If the university — or rather, the students organizing the conference — truly wanted a richer experience for everyone, they would heed Hoyas United for Free Speech’s call for a more diverse population of speakers. It would not require abandoning their faith, or bringing in a radical choice activist. Catholics for Choice, for example, is based in Washington, DC. In fact, a speaker who challenges some long-held beliefs of members of the conference would truly uphold the ideal of the conference, “An End to Intelligent Debate?”

It is not the responsibility of H*yas for Choice to provide the sole dissenting voice, or to agitate hopelessly where they cannot and will not be heard. Perhaps it would be in the best interest of the concerned students and participants who wanted HFC to attend to meet the group halfway. Even if those students are unwilling to do so, the ultimate inequality of the situation is that if HFC had wanted to organize a similar conference, speaker, or even discussion, they would never have been able to use Gaston Hall and John DeGioia would never have sent the student body an email about it.

It’s an old argument but an important one: HFC does not have access to any university resources simply because Church officials do not agree with what they say. I’m not arguing the university shouldn’t have allowed the Conference on Life to occur, but I feel no need to attend a conference that was institutionally designed to not even take my beliefs into account. H*yas for Choice has a much more vested interest in protesting outside the event than in going in and listening to tired arguments and anti-choice rhetoric. The event is not live-broadcasted. The only people who are going to see the event are people who pre-registered beforehand and plan to give up an entire Saturday to attend. These dedicated people will not change their opinions because of some “pointed questions” we direct toward speakers. It’s a generous assessment of the average participant’s open-mindedness to even say they would objectively listen to our arguments, as we are expected to do by attending.

However, tabling outside the front gates captures the attention of a much larger portion of the Georgetown community, some of whom may not even be aware of the conference. Every person who stops and asks, “Why are you tabling here today?” has an opportunity to hear the group’s opinions that they otherwise would not have had. In terms of spreading awareness, tabling outside is an easy choice.

Despite the fact that HFC seems to constantly butt heads with the administration, that is not its purpose. Its purpose is to empower the students of Georgetown to have the information necessary to make sexual-health decisions for themselves, while spreading information and agitating for reproductive-justice issues. Visibility is a clear and integral part of that agenda.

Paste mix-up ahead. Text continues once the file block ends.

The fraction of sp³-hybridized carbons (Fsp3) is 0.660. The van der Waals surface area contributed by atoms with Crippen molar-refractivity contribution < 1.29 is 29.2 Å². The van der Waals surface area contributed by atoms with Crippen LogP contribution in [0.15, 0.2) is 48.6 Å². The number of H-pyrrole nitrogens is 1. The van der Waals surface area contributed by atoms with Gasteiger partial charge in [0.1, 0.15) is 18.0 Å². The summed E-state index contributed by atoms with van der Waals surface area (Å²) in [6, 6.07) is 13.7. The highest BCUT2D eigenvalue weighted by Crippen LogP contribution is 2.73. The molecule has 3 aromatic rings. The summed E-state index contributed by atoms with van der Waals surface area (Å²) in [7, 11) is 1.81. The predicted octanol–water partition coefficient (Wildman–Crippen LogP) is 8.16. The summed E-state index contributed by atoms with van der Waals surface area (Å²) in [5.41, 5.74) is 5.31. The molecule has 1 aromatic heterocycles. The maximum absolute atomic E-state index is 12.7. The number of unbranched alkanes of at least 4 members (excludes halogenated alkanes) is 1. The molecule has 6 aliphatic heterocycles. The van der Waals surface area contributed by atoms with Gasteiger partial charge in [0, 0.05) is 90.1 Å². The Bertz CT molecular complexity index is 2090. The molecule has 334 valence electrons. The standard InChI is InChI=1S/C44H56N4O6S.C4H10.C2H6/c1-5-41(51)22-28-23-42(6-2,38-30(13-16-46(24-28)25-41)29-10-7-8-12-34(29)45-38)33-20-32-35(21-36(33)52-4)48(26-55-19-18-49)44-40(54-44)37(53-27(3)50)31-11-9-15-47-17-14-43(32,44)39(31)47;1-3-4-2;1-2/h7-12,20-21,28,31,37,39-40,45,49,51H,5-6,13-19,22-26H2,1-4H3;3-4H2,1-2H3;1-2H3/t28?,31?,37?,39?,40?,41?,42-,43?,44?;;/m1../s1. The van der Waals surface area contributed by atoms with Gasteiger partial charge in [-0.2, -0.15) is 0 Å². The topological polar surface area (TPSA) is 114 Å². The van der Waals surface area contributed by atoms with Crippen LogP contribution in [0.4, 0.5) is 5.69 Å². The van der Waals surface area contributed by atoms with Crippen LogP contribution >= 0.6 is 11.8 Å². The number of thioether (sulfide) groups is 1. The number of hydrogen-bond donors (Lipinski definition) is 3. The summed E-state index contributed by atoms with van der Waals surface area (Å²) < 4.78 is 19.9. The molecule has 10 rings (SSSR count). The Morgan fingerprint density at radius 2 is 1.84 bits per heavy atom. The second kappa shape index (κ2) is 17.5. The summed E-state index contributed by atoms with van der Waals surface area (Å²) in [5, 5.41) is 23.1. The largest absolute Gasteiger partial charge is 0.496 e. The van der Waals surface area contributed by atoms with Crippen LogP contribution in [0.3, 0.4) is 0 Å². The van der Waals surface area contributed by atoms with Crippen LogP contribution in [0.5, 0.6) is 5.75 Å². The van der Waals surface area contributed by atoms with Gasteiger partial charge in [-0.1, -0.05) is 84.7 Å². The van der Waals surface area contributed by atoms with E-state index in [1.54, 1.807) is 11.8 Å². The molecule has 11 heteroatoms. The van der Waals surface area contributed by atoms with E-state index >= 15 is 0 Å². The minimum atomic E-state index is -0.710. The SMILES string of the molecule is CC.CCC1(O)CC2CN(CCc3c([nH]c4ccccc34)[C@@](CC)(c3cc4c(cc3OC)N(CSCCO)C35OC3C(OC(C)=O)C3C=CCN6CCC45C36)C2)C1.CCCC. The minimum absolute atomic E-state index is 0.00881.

To conclude: Was H*yas for Choice obligated to attend the conference in order to stage a legitimate protest? No. Was it a better use of HFC’s time to protest where we could reach a larger, more willing audience? Yes. Does this mean, if HFC students chose to attend, that they should not have done so? Of course not. However, I, for one, am not apologetic for the protest, and I am not apologetic for not attending the conference.

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Emily Stephens (SFS ’17) is the secretary of H*yas for Choice. Her views do not necessarily represent the views of HFC as a whole. 

Mary Hasson, a Secular and Pro-Choice Worldview Did Not Kill My Great-Grandfather

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Beginning and end-of-life questions are deeply personal decisions that should be made within families. These decisions can be incredibly difficult and are often made in response to nuanced situations. In Christian families like mine, we often turn to God for guidance in making these decisions. This is a practice that Mary Hasson, a panelist at this year’s Cardinal O’Connor Conference, does not respect.

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For example, despite what anti-choice extremists may believe, a secular and pro-choice worldview did not kill my great-grandfather. One such extremist, Mary Hasson, pens an article in which she treats a family’s personal decision as a cruel injustice perpetrated by a Godless worldview. The “injustice” in question is ceasing to provide nutrition to a dying patient. This is a common and caring practice often enacted in the final days of a patient’s life, but the uninformed extremist Mary Hasson brands it as “starving grandpa” to demonize the beliefs of families that come to different conclusions than she does.